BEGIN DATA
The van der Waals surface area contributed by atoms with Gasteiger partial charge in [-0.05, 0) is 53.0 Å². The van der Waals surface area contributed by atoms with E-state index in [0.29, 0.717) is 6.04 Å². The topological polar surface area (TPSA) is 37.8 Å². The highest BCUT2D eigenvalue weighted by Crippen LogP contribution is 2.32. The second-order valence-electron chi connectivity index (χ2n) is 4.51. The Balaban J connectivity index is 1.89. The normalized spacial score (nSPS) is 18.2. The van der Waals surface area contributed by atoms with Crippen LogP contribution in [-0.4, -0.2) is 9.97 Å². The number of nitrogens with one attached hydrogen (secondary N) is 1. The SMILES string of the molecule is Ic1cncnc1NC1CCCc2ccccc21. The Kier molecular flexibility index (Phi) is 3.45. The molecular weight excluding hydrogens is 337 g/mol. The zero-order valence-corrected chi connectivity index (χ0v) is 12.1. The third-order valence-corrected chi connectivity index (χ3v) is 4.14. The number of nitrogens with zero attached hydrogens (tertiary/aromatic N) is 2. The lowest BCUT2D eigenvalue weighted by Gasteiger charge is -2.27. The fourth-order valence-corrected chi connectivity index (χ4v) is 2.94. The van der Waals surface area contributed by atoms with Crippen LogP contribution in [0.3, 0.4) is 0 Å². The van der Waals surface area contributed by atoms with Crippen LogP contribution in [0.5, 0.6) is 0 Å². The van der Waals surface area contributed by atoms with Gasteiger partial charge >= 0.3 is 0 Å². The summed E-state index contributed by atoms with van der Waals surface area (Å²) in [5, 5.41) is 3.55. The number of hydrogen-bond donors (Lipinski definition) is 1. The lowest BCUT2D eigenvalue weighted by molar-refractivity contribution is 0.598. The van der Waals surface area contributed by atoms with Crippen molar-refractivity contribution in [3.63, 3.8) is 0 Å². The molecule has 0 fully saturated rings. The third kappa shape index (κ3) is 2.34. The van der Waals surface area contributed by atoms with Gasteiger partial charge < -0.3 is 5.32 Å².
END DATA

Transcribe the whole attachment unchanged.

The van der Waals surface area contributed by atoms with Gasteiger partial charge in [-0.05, 0) is 53.0 Å². The van der Waals surface area contributed by atoms with E-state index in [0.29, 0.717) is 6.04 Å². The topological polar surface area (TPSA) is 37.8 Å². The highest BCUT2D eigenvalue weighted by Crippen LogP contribution is 2.32. The second-order valence-electron chi connectivity index (χ2n) is 4.51. The Balaban J connectivity index is 1.89. The normalized spacial score (nSPS) is 18.2. The van der Waals surface area contributed by atoms with Crippen LogP contribution in [-0.4, -0.2) is 9.97 Å². The number of nitrogens with one attached hydrogen (secondary N) is 1. The SMILES string of the molecule is Ic1cncnc1NC1CCCc2ccccc21. The Kier molecular flexibility index (Phi) is 3.45. The molecular weight excluding hydrogens is 337 g/mol. The zero-order valence-corrected chi connectivity index (χ0v) is 12.1. The third-order valence-corrected chi connectivity index (χ3v) is 4.14. The number of nitrogens with zero attached hydrogens (tertiary/aromatic N) is 2. The lowest BCUT2D eigenvalue weighted by Gasteiger charge is -2.27. The fourth-order valence-corrected chi connectivity index (χ4v) is 2.94. The van der Waals surface area contributed by atoms with Crippen LogP contribution in [0.3, 0.4) is 0 Å². The van der Waals surface area contributed by atoms with Crippen LogP contribution in [0.5, 0.6) is 0 Å². The van der Waals surface area contributed by atoms with Gasteiger partial charge >= 0.3 is 0 Å². The summed E-state index contributed by atoms with van der Waals surface area (Å²) in [5, 5.41) is 3.55. The number of hydrogen-bond donors (Lipinski definition) is 1. The lowest BCUT2D eigenvalue weighted by molar-refractivity contribution is 0.598. The van der Waals surface area contributed by atoms with Crippen molar-refractivity contribution in [3.63, 3.8) is 0 Å². The molecule has 0 fully saturated rings. The third kappa shape index (κ3) is 2.34. The van der Waals surface area contributed by atoms with Gasteiger partial charge < -0.3 is 5.32 Å².